And took off their chariot wheels, that they drove them heavily: so that the Egyptians said, Let us flee from the face of Israel; for the LORD fights for them against the Egyptians.
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EXPOSITORY (ENGLISH BIBLE)Exodus 14:25. They drave heavily — They had driven furiously, but they now found themselves embarrassed at every step; the way grew deep, their hearts grew sad, their wheels dropped off, and the axle-trees failed. They had been flying upon the back of Israel as the hawk on the dove; but now they cried, Let us flee from the face of Israel.Took off their chariot wheels; either burning them with lightning, or tearing them in pieces with thunder-bolts, or loosening them, and making them to fall off.
That they drave them heavily; Heb. and he made him, or them, the singular number for the plural, i.e. the Egyptians, or their chariots, to go heavily, hardly and slowly, either for want of wheels, or for breaches in them, or because the rain had softened the bottom of the sea, or because the lightnings and thunders affrighted and dispirited their horses.
For the Lord fighteth for them. Prodigious stupidity! They did not understand and consider this, though it was notorious, to them especially, by many great and fresh instances, till it was too late to prevent it; therein being a type of most sinners, who will not be convinced, nor repent, till they be past all benefit by it.
that they drave them heavily; the wheels being off, the chariots must be dragged along by the horses by mere force, which must be heavy work; or, "and made them to go, or led them heavily", or "with heaviness" (t); and so to be ascribed to the Lord, who looked at the Egyptians, took off the wheels of their chariots, and stopped them in the fury of their career, that they could not pursue with the swiftness they had:
so that the Egyptians said, let us flee from the face of Israel; for by this battery and flashes of fire on them, they concluded that Israel, who they thought were fleeing before them, had turned and were facing them, and the Lord at the head of them; and therefore it was high time for them to flee, as follows:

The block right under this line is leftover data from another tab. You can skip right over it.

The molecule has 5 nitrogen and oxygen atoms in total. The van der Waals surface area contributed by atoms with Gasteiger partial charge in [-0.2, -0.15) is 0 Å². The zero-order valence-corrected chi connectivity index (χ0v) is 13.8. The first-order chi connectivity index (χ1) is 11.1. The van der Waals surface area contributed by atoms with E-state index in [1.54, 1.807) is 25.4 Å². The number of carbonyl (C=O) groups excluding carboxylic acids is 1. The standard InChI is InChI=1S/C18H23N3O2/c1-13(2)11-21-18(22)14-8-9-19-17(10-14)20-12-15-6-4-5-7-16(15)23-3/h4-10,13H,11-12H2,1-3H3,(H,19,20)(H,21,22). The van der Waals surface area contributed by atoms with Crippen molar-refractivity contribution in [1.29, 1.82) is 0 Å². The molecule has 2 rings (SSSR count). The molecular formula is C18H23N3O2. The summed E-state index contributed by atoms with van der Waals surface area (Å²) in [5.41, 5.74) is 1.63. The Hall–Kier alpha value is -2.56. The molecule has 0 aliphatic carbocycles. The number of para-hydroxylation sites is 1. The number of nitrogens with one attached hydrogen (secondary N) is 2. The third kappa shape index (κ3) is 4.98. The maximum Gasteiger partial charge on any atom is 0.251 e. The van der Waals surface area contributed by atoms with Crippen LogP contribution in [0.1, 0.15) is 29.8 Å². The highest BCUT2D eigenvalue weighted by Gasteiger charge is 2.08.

for the Lord fighteth for them against the Egyptians; for they rightly took the thunder and lightning, the fire and hailstones, to be the artillery of heaven turned against them, and in favour of the Israelites. Jarchi interprets it, the Lord fights for them in Egypt, even in Egypt itself; but so he had done many a time before, of which they were not insensible.And took off their chariot wheels, that they drave them heavily: so that the Egyptians said, Let us flee from the face of Israel; for the LORD fighteth for them against the Egyptians.
EXEGETICAL (ORIGINAL LANGUAGES)25. removed. The marg. bound (Sam. LXX. Pesh.; ויאסר for ויסר), i.e. clogged,—presumably by their sinking in the wet sand,—is probably to be preferred (so Di. Bä.).
and made them to drive (them) heavily. The marg. is preferable, for grammatical reasons.
and Egypt said, Let me flee. The same idiomatic and forcible singular as in v. 10. So frequently, as Numbers 20:18-19, Deuteronomy 2:27-29, Joshua 17:14 f., 17 f., besides often in the prophets (cf. LOT. p. 390).
fighteth] as v. 14.Verse 25.- And took off their chariot wheels. The Sept. has "clogged the axles of their chariots;" but this is from a reading not at present found in the Hebrew MSS. Most modern commentators, however, prefer the reading, which gives aExodus 14:17 and Exodus 14:18 repeat the promise in Exodus 14:3, Exodus 14:4. The command and promise were followed by immediate help (Exodus 14:19-29). Whilst Moses divided the water with his staff, and thus prepared the way, the angel of God removed from before the Israelites, and placed himself behind them as a defence against the Egyptians, who were following them. "Upon his chariots, and upon his horsemen" (Exodus 14:17), is in apposition to "all his host;" as Pharaoh's army consisted entirely of chariots and horsemen (cf. Exodus 14:18).
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